Even when everyone around you tells you that your dream is not possible, believe in yourself and dream big!

Monday, February 2, 2009

1000 words for design students by Allan Chochinov

There are a million things to learn in design school, but what about the things you need to know "about" design school? In an effort to be clear and concise—something your teachers are always bugging you to do—here are exactly 1000 words of advice for design students (clichés included):

Keep your ear to the ground.The best gossip is any gossip. Start there and then do your homework. If a course or a teacher is reputed to be great, odds are that there's something there. Same for the inverse, but don't be dissuaded by advance reviews of a difficult or challenging teacher or course—sometimes the best fit is a tight one.

Do your homework.There is no question that in design school, what you put in is what you get out. It's not exciting and it's not revelatory, but it really does turn out that the students who work the hardest and commit themselves the fullest end up with the best stuff. Inspiration and perspiration. You need 'em both.

School is expensive. Come on time. Stay late.College in many countries is prohibitively expensive, so make sure you're getting your money's worth. Arrive on time and insist that your teachers do too. Stay after class and ask questions; find out about more than just what the class covered. Don't be a pest, but don't be a pushover either. Why? Here's why:

We work for you, not the other way around.Teachers have an annoying habit of setting up the power dynamic to make you feel like they're in charge. I hate to roll out the "you are consumers of an educational product" argument, but the reality is that teachers, administrators, librarians and deans are all there in the first place because you decided to attend. And they really do work for you. So be clear about what you want and need, and team up with other students to make sure that those desires are communicated to the people in power. Use the library; ask for help. Make us work for you. You've already paid, right?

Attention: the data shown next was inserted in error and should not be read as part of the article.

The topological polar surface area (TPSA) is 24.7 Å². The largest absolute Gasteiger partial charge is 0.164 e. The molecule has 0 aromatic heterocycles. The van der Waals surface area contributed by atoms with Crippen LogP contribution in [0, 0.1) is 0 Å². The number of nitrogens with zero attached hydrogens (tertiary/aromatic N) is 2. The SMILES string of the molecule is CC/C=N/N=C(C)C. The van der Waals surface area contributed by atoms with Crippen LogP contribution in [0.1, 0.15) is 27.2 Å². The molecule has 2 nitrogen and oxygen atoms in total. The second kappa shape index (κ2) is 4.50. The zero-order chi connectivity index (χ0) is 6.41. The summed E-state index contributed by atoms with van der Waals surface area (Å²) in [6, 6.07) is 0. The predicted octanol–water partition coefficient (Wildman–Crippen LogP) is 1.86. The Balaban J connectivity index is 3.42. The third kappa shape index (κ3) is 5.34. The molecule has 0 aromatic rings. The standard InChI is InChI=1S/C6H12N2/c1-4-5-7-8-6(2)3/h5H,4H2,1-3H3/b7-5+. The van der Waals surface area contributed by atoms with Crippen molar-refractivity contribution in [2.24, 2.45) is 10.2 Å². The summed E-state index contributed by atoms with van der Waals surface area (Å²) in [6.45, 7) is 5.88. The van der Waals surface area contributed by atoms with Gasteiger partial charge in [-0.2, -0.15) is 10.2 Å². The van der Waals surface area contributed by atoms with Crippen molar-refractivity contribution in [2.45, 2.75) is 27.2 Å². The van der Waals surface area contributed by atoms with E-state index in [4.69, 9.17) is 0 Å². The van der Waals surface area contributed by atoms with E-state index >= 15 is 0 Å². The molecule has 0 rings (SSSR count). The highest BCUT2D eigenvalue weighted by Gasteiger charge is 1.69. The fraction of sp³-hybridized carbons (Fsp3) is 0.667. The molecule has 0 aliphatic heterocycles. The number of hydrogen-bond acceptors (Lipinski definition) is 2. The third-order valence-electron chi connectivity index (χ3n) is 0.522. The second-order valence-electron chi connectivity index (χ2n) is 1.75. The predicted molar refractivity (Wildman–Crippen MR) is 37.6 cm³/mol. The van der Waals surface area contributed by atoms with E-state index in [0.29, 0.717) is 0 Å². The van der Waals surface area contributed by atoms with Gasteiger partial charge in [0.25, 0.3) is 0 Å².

Hone your presentation skills.Walking the walk and talking the talk are different skills. And no matter how good a designer you are, without a certain level of presentation skills, nobody will ever know. Practice public speaking, present your head off in class, and write, write, write. There is no underestimating the harm to your future that bad presentation skills can unleash. Really. You could stop reading this now and you'd have the best stuff.

Photograph everything.If you do one thing in preparation for the new school year, buy a camera. We miss the old 35mm SLRs, but we're realists and recognize the irresistible benefits, instant gratification and economies of digital. Buy as many megapixels as you can, and if you can swing one of those sweet prosumer SLR digitals, do it. Make sure you bring your camera to class (not the expensive one though—your roommate's) and have fellow students photograph you presenting your work, conducting interviews, that kinda thing. Finally, have others take pictures of you making your models up in the shop. When you've looked at enough portfolios (car, toothbrush, chair, toy, form study, car, toothbrush, toy…), those "process" photos are positively the most exiting thing in your book to a jaded interviewer. "Did you make this model?" Well, yes. I did.